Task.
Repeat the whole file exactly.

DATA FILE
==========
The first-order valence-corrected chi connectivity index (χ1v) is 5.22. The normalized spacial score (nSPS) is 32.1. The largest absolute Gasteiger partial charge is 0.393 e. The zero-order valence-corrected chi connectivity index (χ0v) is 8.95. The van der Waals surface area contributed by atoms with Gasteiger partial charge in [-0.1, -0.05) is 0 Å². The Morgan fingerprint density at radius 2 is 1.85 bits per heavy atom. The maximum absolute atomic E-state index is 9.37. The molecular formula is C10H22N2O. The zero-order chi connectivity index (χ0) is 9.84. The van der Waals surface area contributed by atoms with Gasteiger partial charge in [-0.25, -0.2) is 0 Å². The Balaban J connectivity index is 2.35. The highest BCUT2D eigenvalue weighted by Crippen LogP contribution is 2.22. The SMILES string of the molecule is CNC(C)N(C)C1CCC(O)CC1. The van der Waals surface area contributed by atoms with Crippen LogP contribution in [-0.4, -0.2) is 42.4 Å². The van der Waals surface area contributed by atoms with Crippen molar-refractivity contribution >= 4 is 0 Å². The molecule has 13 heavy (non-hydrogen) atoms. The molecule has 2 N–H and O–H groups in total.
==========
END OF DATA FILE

The first-order valence-corrected chi connectivity index (χ1v) is 5.22. The normalized spacial score (nSPS) is 32.1. The largest absolute Gasteiger partial charge is 0.393 e. The zero-order valence-corrected chi connectivity index (χ0v) is 8.95. The van der Waals surface area contributed by atoms with Gasteiger partial charge in [-0.1, -0.05) is 0 Å². The Morgan fingerprint density at radius 2 is 1.85 bits per heavy atom. The maximum absolute atomic E-state index is 9.37. The molecular formula is C10H22N2O. The zero-order chi connectivity index (χ0) is 9.84. The van der Waals surface area contributed by atoms with Gasteiger partial charge in [-0.25, -0.2) is 0 Å². The Balaban J connectivity index is 2.35. The highest BCUT2D eigenvalue weighted by Crippen LogP contribution is 2.22. The SMILES string of the molecule is CNC(C)N(C)C1CCC(O)CC1. The van der Waals surface area contributed by atoms with Crippen LogP contribution in [-0.4, -0.2) is 42.4 Å². The van der Waals surface area contributed by atoms with Crippen molar-refractivity contribution >= 4 is 0 Å². The molecule has 13 heavy (non-hydrogen) atoms. The molecule has 2 N–H and O–H groups in total.